021571 - THE BATTLE OF FRANCE, THEN AND NOW
By Peter Cornwell (After The Battle)
In these pages, Peter Cornwell tells the story of the greatest air battle of the Second World War when six nations were locked in combat over north-western Europe for a traumatic six weeks in 1940.
We begin our account in September 1939 when the newly-formed British Air Forces in France sent the first squadrons to the Continent. This Phoney War period is told through the eyes of Flying Officer Edward Hall, Adjutant of No. 73 Squadron, who claimed his as the first squadron to be sent to France and the last to leave. His unofficial war diary transports us back over 60 years to the immediacy of the period before Hitler launched his Blitzkrieg in May 1940. As far as RAF fighter squadrons in France were concerned, it was an all-Hurricane show, yet it was the Blenheim and Battle crews who suffered the brunt of the casualties. Every aircraft lost or damaged through enemy action while operating in France is listed together with the fate of the crews. Fighting a rearguard action almost from Day One, retreating from airfield to airfield as the panzers roared westwards, the story of the British Air Forces in France has never been told in this way before as it has largely been overshadowed by the Battle of Britain which followed, yet the Battle of France was even more costly in lives lost.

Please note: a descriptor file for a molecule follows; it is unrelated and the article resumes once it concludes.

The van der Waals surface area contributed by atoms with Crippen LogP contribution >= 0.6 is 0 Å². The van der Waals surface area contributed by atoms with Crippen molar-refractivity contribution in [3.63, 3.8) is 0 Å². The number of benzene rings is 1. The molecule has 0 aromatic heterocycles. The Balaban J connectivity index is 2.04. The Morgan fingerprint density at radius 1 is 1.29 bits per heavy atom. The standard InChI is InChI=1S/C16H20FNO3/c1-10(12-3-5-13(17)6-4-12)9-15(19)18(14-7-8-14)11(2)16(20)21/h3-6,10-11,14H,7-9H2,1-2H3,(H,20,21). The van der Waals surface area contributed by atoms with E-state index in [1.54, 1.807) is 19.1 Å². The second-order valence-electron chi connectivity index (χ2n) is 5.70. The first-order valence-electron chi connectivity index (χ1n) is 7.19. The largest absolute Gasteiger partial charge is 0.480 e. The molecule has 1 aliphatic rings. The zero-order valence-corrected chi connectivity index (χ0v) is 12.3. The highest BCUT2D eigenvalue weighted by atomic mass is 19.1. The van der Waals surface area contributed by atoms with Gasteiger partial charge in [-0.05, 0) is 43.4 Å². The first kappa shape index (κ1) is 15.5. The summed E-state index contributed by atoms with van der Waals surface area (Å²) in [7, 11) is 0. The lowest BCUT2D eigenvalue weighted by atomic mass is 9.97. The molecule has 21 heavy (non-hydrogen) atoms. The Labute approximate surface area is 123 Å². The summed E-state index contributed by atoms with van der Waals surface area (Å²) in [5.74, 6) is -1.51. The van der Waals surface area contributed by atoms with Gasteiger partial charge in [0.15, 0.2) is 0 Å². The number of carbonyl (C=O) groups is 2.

Peter Cornwell now redresses the balance as he describes the day-to-day events as the battle unfolds, and details the losses suffered by all six nations involved: Britain, France, Holland, Belgium, Germany and, rather belatedly, Italy. The Royal Air Force lost more than a thousand aircraft of all types over the Western Front during the six-week battle, but Luftwaffe losses were even higher at over 1,800 aircraft. Having the disadvantage of fighting over foreign soil, the RAF had many men made prisoner when baling out or crashing behind enemy lines.
All told, between September 3, 1939 and June 24, 1940, the RAF lost 1,127 airmen, of whom 415 paid the supreme sacrifice. Their names, and the cemeteries where they lie or the memorials where they are commemorated, are listed so their memory be not forgotten.
They were - as Flying Officer Hall describes them - 'the First of the Few'.
Over 900 illustrations